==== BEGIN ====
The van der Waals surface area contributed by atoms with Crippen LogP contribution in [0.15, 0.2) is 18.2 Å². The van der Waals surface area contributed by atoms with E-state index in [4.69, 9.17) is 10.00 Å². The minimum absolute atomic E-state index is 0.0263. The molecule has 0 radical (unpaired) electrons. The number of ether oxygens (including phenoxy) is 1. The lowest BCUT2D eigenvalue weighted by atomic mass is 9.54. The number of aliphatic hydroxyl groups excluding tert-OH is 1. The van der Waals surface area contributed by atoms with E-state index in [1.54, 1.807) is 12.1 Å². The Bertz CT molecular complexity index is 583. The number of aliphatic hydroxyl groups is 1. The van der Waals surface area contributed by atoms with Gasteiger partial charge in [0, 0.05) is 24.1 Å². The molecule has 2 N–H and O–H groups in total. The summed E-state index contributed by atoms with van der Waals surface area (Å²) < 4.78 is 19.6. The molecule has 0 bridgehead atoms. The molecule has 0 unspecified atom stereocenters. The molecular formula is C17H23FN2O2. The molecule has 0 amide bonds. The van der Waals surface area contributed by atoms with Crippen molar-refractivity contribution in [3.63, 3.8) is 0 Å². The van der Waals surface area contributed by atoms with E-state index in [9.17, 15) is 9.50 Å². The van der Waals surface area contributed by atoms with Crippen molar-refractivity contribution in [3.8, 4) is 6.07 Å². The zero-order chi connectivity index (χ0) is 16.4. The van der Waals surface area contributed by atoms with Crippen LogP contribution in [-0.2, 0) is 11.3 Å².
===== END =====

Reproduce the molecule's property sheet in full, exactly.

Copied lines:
The van der Waals surface area contributed by atoms with Crippen LogP contribution in [0.15, 0.2) is 18.2 Å². The van der Waals surface area contributed by atoms with E-state index in [4.69, 9.17) is 10.00 Å². The minimum absolute atomic E-state index is 0.0263. The molecule has 0 radical (unpaired) electrons. The number of ether oxygens (including phenoxy) is 1. The lowest BCUT2D eigenvalue weighted by atomic mass is 9.54. The number of aliphatic hydroxyl groups excluding tert-OH is 1. The van der Waals surface area contributed by atoms with E-state index in [1.54, 1.807) is 12.1 Å². The Bertz CT molecular complexity index is 583. The number of aliphatic hydroxyl groups is 1. The van der Waals surface area contributed by atoms with Gasteiger partial charge in [0, 0.05) is 24.1 Å². The molecule has 2 N–H and O–H groups in total. The summed E-state index contributed by atoms with van der Waals surface area (Å²) < 4.78 is 19.6. The molecule has 0 bridgehead atoms. The molecule has 0 unspecified atom stereocenters. The molecular formula is C17H23FN2O2. The molecule has 0 amide bonds. The van der Waals surface area contributed by atoms with Crippen molar-refractivity contribution in [3.63, 3.8) is 0 Å². The van der Waals surface area contributed by atoms with E-state index in [9.17, 15) is 9.50 Å². The van der Waals surface area contributed by atoms with Crippen molar-refractivity contribution in [3.8, 4) is 6.07 Å². The zero-order chi connectivity index (χ0) is 16.4. The van der Waals surface area contributed by atoms with Crippen LogP contribution in [-0.2, 0) is 11.3 Å².